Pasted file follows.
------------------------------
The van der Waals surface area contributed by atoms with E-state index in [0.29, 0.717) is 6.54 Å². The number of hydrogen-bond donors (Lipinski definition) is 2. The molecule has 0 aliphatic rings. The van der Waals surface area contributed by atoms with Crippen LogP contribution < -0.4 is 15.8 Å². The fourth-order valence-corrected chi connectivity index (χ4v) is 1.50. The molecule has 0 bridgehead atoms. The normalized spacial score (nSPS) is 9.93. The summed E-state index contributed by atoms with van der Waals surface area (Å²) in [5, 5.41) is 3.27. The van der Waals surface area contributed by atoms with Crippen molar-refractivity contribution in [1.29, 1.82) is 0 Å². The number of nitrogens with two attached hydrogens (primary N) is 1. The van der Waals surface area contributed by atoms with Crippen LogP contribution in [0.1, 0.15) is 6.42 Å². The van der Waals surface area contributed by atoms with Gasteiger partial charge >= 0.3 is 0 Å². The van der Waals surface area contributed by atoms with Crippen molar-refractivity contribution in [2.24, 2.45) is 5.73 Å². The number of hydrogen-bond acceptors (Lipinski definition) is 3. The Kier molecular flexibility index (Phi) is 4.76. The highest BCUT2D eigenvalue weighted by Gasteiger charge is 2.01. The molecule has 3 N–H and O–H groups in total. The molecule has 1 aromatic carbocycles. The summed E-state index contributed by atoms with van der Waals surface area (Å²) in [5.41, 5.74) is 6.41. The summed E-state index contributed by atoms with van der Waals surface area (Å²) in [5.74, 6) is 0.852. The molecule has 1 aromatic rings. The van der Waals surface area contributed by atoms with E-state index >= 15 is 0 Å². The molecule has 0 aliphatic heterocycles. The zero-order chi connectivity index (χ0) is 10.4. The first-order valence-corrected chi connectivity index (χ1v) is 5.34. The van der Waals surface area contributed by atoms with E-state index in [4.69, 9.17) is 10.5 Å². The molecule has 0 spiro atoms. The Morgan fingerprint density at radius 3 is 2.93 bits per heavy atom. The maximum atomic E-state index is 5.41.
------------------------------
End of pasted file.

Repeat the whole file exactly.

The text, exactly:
The van der Waals surface area contributed by atoms with E-state index in [0.29, 0.717) is 6.54 Å². The number of hydrogen-bond donors (Lipinski definition) is 2. The molecule has 0 aliphatic rings. The van der Waals surface area contributed by atoms with Crippen LogP contribution < -0.4 is 15.8 Å². The fourth-order valence-corrected chi connectivity index (χ4v) is 1.50. The molecule has 0 bridgehead atoms. The normalized spacial score (nSPS) is 9.93. The summed E-state index contributed by atoms with van der Waals surface area (Å²) in [5, 5.41) is 3.27. The van der Waals surface area contributed by atoms with Crippen molar-refractivity contribution in [1.29, 1.82) is 0 Å². The number of nitrogens with two attached hydrogens (primary N) is 1. The van der Waals surface area contributed by atoms with Crippen LogP contribution in [0.1, 0.15) is 6.42 Å². The van der Waals surface area contributed by atoms with Gasteiger partial charge >= 0.3 is 0 Å². The van der Waals surface area contributed by atoms with Crippen molar-refractivity contribution in [2.24, 2.45) is 5.73 Å². The number of hydrogen-bond acceptors (Lipinski definition) is 3. The Kier molecular flexibility index (Phi) is 4.76. The highest BCUT2D eigenvalue weighted by Gasteiger charge is 2.01. The molecule has 3 N–H and O–H groups in total. The molecule has 1 aromatic carbocycles. The summed E-state index contributed by atoms with van der Waals surface area (Å²) in [5.41, 5.74) is 6.41. The summed E-state index contributed by atoms with van der Waals surface area (Å²) in [5.74, 6) is 0.852. The molecule has 1 aromatic rings. The van der Waals surface area contributed by atoms with E-state index >= 15 is 0 Å². The molecule has 0 aliphatic heterocycles. The zero-order chi connectivity index (χ0) is 10.4. The first-order valence-corrected chi connectivity index (χ1v) is 5.34. The van der Waals surface area contributed by atoms with E-state index in [4.69, 9.17) is 10.5 Å². The molecule has 0 spiro atoms. The Morgan fingerprint density at radius 3 is 2.93 bits per heavy atom. The maximum atomic E-state index is 5.41.